Snowy Hydro chief executive Paul Broad says his team has "a lot of work to do" to convert the controversial Kurri gas peaker into a green hydrogen generator.
He also admitted he didn't know whether the federal government's $700million injection to achieve the ambitious engineering challenge would be enough.
Energy researchers and engineers are being consulted about how to realise the $1.3billion project, which began as a $600million project two years ago.
Labor and environment groups slammed the project as unnecessary and highlighted its impact on greenhouse gas emissions.
It also announced the additional goal of running the plant on 100 per cent green hydrogen by 2030.
It provided the project's proponent Snowy Hydro with an additional $700 million to achieve the transition.
Energy experts told the Newcastle Herald this week that they doubted $700 million would be enough to cover the significant engineering challenges associated with the green hydrogen conversion.
Mr Broad said he did not know if the additional investment would be enough.
"We have got a lot of work to do. But I want to reaffirm that, where possible, we are keen to inject hydrogen into the project," he said.
"Presently the economics (of hydrogen) are a long way from working but you have got to keep pushing the boundaries and we are happy to be part of that."
Despite the focus on hydrogen, Mr Broad said the project's top priority remained ensuring the generator was ready to commence operating in late 2023.
"We have got to ensure the lights stay on. If the European energy crisis has proved anything it is the importance of gas. If this transition is going to work everything needs to run in parallel. The technologies have to overlap," Mr Broad said.
The plant's two turbines, which are being manufactured by Mitsubishi in Japan, will be capable of running on a 85 per cent gas, 15 per cent hydrogen mix from the start of the plant's operation.
They can be upgraded to run on a richer hydrogen mix at a later date.
"It could be that we commission the introduction of hydrogen in phases like five per cent, 10 per cent etc," Mr Broad said.
It was initially suggested that hydrogen could be transported to Kurri via a gas pipeline, however, updated technical advice shows this is not possible.
Planning is now focused on how to produce and store the fuel on site, primarily from solar.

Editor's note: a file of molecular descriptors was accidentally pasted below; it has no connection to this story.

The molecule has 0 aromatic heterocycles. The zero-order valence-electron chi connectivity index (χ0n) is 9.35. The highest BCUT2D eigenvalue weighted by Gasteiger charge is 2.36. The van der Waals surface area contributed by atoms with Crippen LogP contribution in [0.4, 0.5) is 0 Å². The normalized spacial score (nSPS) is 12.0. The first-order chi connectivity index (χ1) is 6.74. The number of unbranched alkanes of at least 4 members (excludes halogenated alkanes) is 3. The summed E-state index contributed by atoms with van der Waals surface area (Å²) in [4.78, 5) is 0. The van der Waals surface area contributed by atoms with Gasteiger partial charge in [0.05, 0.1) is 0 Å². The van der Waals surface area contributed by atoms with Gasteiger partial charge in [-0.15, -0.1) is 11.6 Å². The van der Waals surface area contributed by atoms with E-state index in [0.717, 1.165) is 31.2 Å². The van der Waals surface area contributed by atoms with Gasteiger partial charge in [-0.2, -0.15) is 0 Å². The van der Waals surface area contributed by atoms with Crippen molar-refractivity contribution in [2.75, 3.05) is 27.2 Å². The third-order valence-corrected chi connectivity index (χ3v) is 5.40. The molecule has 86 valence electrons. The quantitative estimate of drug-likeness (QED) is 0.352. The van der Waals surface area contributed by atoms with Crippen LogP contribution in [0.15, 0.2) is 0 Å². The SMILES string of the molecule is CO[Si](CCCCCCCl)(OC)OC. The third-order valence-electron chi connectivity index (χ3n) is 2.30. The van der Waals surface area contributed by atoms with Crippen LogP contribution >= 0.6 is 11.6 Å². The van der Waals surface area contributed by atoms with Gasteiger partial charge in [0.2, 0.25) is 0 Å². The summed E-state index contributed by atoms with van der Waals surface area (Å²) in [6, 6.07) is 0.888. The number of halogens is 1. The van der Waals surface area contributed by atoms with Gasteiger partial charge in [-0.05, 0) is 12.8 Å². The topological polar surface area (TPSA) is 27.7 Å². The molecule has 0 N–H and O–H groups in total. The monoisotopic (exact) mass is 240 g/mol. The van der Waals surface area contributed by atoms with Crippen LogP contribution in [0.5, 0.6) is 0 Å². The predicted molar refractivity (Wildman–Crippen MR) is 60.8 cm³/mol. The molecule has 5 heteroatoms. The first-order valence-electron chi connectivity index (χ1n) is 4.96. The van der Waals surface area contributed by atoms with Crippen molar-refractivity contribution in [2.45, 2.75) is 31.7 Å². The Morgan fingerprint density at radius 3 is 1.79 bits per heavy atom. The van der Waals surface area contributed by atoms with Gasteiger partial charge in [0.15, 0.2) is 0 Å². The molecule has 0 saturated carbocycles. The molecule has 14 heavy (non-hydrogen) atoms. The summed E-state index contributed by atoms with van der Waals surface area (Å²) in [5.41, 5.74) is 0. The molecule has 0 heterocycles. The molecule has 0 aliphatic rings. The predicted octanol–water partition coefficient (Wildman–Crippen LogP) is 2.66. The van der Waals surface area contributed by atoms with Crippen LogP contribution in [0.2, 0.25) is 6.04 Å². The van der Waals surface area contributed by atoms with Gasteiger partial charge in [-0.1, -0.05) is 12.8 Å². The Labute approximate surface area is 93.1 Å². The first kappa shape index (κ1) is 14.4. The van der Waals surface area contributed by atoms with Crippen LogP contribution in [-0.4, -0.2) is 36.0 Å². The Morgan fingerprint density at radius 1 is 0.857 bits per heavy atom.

CSIRO researchers and a US-based team are providing advice on the issue.
Former chief scientist and advisor to the Australian government on low-emissions technology, Alan Finkel, said the economics of long-term green hydrogen storage remained challenging.
"The transition to a renewable energy electricity system, which we have to have, is very dependent on adequate storage," he said.
"That storage needs to address short, medium and long-term durations. If you can get the storage sorted everything else will work."
Mr Broad said Snowy Hydro was also keen to engage with the various Hunter stakeholders, such as the Port of Newcastle and the University of Newcastle, which make up the region's evolving hydrogen network.
"There are about five different groups up here," Mr Broad said.
"We need to work our way through who is doing what and put in realistic timeframes about what can be delivered and when."
Hunter Hydrogen Technology Cluster (NewH2) manager Clare Sykes said the cluster aimed to to support the development of the hydrogen supply chain, reduce overlaps and identify gaps in the development, deployment and commercialisation of new hydrogen-focused technologies.
"The Hunter region has always been and will remain an energy, research and innovation powerhouse," she said.
"Our region is host to some of the most sophisticated manufacturing and export supply chains in the world. It is with this foundation and a platform of collaboration that I have every confidence we will tackle a range of technical challenges related to hydrogen production and use.
"NewH2 is collaborating with Hub proponents to bring about our vision for the Hunter region to be globally recognised as a one stop shop across hydrogen production, use, manufacturing, technology, skills and services - and with that enjoy strong employment participation across the entire hydrogen supply chain."
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